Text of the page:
Survivor Smacked Me In The Chops

Jeff Kent on “Survivor” recap: “By the time Obama takes it”

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I watched Jeff Kent on “Survivor” last night so you didn’t have to …

• Jonathan narrowly avoided being voted out in last week’s episode and is very upset, telling everyone how betrayed he feels by Kent and others who lied to him about their plan. Meanwhile, Kent remains completely focused on voting out Jonathan, admitting to the camera that he “gave up a lot of power and authority” in last week’s unsuccessful effort to do so.

• There are two stages to the immunity challenge. The first involves ripping through rope knots and then going through a mini-obstacle course, which Kent does well enough to advance to the final round with Jonathan and Pete. The second stage is solving a puzzle and Jonathan rallies late to win the challenge, securing immunity and saving himself from almost surely being voted out. In losing Kent remarks: “What a joke.”

• Talking to the camera a frustrated Kent opines that Jonathan “just bought himself another three days of a dead man walking.” He then openly tells Mike that he’s the new person on the chopping block. However, once Kent leaves the area multiple other players immediately bring up his name as someone to vote out.

• Kent catches wind that he might be in danger, telling the camera: “We were all set to let Mike go, but now I found out they’re gunning for me. Hopefully the bullet’s gonna go in the right direction.” Kent seemingly talks enough people to swing the vote into getting rid of Pete, telling the camera: “Pete’s going home and we all got all six votes.”

• Earlier in the episode Kent remarked to the camera that “Lisa is so naive and so soft and so nice.” In direct contrast to that Lisa (also known as “Blair” from “The Facts of Life”) outed Malcolm as holding one of the hidden immunity idols and during tribal council that causes Malcolm to admit he has it to everyone. And then in a very odd turn of events Abi confesses that she also has an immunity idol.

• With that information out in the open Jonathan basically pleads his case for everyone to keep him around and instead vote someone else out. When he asks if everyone is ready to do that, Kent tersely replies: “We’ve discussed those options and many more, I think you know about that.”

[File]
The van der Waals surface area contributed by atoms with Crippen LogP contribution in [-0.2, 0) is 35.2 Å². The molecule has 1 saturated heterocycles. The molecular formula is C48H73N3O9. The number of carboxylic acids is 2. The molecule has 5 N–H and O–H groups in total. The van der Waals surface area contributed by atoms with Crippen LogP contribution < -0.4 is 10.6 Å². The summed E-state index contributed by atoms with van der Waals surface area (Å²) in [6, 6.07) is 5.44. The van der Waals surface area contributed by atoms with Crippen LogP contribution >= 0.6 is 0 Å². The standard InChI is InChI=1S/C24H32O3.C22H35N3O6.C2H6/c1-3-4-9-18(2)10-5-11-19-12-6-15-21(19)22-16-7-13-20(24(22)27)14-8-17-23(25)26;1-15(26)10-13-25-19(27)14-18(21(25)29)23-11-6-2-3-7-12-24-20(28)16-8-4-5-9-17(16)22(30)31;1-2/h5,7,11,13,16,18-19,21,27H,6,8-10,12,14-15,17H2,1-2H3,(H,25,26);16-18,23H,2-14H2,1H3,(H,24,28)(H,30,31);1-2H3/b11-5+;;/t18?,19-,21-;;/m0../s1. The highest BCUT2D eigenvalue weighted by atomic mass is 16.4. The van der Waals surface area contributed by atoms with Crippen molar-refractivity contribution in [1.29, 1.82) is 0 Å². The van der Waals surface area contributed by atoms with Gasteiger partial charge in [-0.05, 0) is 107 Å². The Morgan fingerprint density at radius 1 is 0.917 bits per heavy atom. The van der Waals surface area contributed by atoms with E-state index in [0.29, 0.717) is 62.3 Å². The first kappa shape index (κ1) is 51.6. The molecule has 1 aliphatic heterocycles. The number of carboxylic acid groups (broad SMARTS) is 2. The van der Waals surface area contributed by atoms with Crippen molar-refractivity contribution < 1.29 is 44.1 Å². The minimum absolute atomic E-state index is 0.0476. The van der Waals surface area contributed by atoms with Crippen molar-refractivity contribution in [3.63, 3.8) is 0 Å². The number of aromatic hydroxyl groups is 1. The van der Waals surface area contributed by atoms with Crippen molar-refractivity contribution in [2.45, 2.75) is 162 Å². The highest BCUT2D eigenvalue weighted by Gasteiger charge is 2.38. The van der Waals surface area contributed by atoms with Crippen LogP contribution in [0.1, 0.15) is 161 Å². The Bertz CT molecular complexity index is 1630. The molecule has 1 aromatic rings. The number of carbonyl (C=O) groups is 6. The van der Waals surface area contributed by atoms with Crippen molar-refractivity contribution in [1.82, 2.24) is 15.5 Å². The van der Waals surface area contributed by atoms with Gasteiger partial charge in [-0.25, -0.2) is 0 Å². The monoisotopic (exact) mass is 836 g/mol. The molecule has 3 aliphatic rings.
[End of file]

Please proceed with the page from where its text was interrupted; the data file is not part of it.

• “Survivor” host Jeff Probst is dumbfounded by what’s taking place, saying that this is the most complicated and interesting tribal council he’s seen in 25 seasons. And then to make it even crazier, neither Malcolm nor Abi actually play their immunity idol after convincing everyone not to vote for them because the vote would be wasted anyway once they played it.

• Probst begins to pull out the votes and after each one listing Kent’s name Kent has an absolutely hilarious reaction. Kent looks totally shocked with each vote, glancing to his right and left like the world’s worst actor had just been told by a director to “act shocked.” Then on the fourth vote with his name on it Kent literally mutters to himself, saying “wow.”

• It’s a 4-4 tie between Kent and Pete with one vote to go … and Kent is voted out. He is completely stunned.

• In his exit interview Kent goes off on one helluva rant:

You know what pisses me off? I think I’ve made about 60 million dollars playing baseball and I want this frickin’ million dollars in this game. And it’s not even a million bucks, it’s 600 grand by the time Obama takes it. I’m a Game 7 World Series loser. You know, I played in the biggest games in the world and the worst games in the world, and this just sucks.

Note: Kent actually made $86 million playing baseball and went 0-for-4 with two strikeouts in Game 7 of the World Series in 2002, as his Giants lost to the Angels.

• In the span of one episode in television time and approximately 48 hours in real time Kent goes from seemingly being in complete control of the game to the point that he can determine who gets voted out to losing all control while being voted out himself in ninth place. And, most importantly, this means I no longer have to recap “Survivor” episodes in this space every Thursday morning and no longer have any excuse whatsoever to spend an hour each week watching this show.

The tribe has spoken!

Bronson Arroyo is throwing side-arm now